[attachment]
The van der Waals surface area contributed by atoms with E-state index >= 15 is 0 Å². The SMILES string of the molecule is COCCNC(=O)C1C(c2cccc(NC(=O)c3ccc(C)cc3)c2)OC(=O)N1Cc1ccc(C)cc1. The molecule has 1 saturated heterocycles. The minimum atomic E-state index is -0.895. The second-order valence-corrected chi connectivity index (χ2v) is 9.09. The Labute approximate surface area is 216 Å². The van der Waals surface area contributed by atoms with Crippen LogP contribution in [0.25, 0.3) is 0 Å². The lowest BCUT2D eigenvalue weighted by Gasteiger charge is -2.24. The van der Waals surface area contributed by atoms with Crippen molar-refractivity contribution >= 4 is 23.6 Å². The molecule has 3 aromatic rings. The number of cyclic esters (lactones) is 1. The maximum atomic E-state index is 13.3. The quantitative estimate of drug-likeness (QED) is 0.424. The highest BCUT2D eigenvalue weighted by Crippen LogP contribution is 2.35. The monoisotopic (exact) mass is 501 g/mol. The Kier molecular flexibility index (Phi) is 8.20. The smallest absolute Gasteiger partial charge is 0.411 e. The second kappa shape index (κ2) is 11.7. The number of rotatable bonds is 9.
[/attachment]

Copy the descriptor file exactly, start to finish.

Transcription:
The van der Waals surface area contributed by atoms with E-state index >= 15 is 0 Å². The SMILES string of the molecule is COCCNC(=O)C1C(c2cccc(NC(=O)c3ccc(C)cc3)c2)OC(=O)N1Cc1ccc(C)cc1. The molecule has 1 saturated heterocycles. The minimum atomic E-state index is -0.895. The second-order valence-corrected chi connectivity index (χ2v) is 9.09. The Labute approximate surface area is 216 Å². The van der Waals surface area contributed by atoms with Crippen LogP contribution in [0.25, 0.3) is 0 Å². The lowest BCUT2D eigenvalue weighted by Gasteiger charge is -2.24. The van der Waals surface area contributed by atoms with Crippen molar-refractivity contribution >= 4 is 23.6 Å². The molecule has 3 aromatic rings. The number of cyclic esters (lactones) is 1. The maximum atomic E-state index is 13.3. The quantitative estimate of drug-likeness (QED) is 0.424. The highest BCUT2D eigenvalue weighted by Crippen LogP contribution is 2.35. The monoisotopic (exact) mass is 501 g/mol. The Kier molecular flexibility index (Phi) is 8.20. The smallest absolute Gasteiger partial charge is 0.411 e. The second kappa shape index (κ2) is 11.7. The number of rotatable bonds is 9.